7. Attention Deficit Hyperactivity Disorder
Commonly known as ADHD, attention deficit hyperactivity disorder is diagnosed usually in children. Overall, it makes it hard for a child to sit still, concentrate, and could also impact learning abilities. It is possible that genetics can play a part, but premature birth, low birth weight, and other environmental factors can also cause ADHD. Usually one will experience difficulty sitting still, constant fidgeting, lack of volume control, no sense of danger, clumsiness, easily distracted, poor organizational skills, forgetfulness, issues with interrupting, inability to take turns, excessive talking and acting without thinking.
8. Anorexia Nervosa
When a person wants to weigh as little as possible, there is a chance they have this mental illness. They refuse to eat normally, and they do anything possible to reach the lowest weight that they can without dying.
9. Sleep Disorders
Insomnia, parasomnia, narcolepsy, and hypersomnolence are all sleep disorders.
Insomnia: This means you have difficulty getting to sleep or staying asleep for a long period of time. It can be caused by worry or stress.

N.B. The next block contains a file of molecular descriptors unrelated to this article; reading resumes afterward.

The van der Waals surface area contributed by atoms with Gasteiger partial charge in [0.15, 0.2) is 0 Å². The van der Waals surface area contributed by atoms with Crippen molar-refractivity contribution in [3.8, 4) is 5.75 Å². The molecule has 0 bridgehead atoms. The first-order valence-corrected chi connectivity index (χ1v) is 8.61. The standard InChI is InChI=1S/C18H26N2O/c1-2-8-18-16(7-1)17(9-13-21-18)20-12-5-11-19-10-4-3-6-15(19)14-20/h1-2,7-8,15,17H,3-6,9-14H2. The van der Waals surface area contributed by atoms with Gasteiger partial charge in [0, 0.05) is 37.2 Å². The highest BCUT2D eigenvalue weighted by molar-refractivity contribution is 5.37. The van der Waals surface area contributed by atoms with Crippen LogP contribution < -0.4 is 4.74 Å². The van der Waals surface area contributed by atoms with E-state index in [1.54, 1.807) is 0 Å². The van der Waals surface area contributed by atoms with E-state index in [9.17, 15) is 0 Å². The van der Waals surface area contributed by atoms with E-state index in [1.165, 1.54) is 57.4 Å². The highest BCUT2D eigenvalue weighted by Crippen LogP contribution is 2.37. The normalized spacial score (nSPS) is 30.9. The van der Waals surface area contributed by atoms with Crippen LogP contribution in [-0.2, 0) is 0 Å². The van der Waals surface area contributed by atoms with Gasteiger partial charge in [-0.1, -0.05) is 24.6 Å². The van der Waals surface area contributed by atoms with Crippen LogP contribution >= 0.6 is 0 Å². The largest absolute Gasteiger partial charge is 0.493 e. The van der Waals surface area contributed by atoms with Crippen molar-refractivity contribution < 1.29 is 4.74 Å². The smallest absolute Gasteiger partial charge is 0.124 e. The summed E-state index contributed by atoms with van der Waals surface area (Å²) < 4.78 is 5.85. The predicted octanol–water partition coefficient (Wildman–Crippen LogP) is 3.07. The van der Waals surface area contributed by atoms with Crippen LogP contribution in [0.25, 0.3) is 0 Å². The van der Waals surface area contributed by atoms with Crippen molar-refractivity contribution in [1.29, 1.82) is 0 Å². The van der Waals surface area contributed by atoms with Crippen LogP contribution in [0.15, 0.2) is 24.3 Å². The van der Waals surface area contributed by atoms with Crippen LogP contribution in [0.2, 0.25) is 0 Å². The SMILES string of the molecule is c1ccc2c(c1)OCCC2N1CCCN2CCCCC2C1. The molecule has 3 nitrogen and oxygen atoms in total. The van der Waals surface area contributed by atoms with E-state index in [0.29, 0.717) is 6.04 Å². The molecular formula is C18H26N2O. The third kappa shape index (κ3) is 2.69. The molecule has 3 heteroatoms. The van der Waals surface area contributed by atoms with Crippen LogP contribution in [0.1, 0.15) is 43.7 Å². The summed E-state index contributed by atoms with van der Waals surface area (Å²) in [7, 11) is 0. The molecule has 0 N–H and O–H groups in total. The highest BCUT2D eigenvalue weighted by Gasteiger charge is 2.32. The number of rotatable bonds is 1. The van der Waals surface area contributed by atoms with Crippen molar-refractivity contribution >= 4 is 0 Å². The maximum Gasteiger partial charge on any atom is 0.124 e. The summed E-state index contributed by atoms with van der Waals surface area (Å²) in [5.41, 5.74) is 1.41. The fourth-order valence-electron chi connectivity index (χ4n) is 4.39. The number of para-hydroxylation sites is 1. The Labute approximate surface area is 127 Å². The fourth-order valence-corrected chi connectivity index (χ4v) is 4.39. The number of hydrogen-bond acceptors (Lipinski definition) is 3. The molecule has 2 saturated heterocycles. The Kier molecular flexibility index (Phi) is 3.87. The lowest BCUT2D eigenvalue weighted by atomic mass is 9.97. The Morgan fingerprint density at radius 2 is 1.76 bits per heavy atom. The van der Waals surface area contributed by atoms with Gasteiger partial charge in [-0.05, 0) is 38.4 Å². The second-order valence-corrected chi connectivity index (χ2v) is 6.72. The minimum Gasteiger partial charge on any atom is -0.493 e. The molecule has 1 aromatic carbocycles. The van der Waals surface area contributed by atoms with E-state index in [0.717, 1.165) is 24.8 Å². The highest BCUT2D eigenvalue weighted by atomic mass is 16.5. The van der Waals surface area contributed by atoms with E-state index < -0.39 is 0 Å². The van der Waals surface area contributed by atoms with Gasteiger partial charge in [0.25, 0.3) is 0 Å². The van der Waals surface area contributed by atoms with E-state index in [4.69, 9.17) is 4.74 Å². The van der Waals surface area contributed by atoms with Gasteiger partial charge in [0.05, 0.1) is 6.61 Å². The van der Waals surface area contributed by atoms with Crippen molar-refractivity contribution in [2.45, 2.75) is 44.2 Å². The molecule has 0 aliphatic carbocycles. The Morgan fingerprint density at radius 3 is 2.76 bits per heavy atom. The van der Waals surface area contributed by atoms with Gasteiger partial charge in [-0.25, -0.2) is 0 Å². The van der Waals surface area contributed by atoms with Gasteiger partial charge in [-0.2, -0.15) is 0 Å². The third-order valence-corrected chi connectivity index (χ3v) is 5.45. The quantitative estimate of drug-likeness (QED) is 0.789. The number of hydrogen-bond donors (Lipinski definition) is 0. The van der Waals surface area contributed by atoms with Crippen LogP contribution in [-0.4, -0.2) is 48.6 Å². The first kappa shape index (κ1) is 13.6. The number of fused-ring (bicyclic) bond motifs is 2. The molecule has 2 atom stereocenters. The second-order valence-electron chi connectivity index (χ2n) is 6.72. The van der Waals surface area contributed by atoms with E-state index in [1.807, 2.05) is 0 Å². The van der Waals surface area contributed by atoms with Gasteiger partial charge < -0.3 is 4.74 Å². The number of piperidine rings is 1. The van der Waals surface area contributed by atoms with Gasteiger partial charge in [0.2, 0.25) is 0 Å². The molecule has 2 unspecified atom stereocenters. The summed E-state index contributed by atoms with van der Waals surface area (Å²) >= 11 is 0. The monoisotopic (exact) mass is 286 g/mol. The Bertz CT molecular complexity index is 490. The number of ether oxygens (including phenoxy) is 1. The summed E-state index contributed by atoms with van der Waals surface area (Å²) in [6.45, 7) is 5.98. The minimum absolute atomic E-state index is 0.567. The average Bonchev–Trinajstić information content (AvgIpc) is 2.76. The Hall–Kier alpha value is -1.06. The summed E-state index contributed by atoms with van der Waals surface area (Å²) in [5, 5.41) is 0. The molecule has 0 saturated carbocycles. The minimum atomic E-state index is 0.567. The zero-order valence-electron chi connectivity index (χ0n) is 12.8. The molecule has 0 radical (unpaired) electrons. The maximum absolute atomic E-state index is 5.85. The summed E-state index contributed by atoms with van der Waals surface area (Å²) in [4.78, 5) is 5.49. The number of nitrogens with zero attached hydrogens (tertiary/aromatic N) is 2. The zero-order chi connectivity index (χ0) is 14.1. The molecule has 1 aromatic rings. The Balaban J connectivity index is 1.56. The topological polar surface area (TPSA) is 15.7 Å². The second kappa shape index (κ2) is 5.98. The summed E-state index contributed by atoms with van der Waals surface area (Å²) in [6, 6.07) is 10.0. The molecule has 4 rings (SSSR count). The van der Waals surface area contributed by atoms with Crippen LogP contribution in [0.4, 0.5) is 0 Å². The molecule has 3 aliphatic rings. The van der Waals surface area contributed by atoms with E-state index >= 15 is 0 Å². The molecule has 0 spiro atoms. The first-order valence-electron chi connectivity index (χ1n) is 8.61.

Parasomnia: It's basically sleepwalking. You do things you do not remember and behave unusually. This runs in families and it may be genetic.
Narcolepsy: This has to do with irregular sleep patterns and suddenly falling asleep at random times. It can be genetic or caused by lack of melatonin among other hormonal changes.
Hypersomnolence: Excessive sleepiness that usually comes along with depression. It can be genetic or caused by drug and alcohol abuse, or maybe other sleep disorders.
There are multiple other disorders among the ones listed above, such as somatic symptom disorder, factitious disorder, down syndrome, personality disorders, tic disorders, communication disorders, binge-eating disorder, dissociative amnesia, etc. What you need to know is that if you do have multiple symptoms for one of these illnesses, then you should seek help in hopes to secure a better and less stressful life. But, if you experience these things every once in a while and they aren't severe, do not claim you have an illness. Doing so is normalizing these disorders and making it seem like the people that do have them, are "faking it." It takes away from the severity of the illnesses as well as the importance.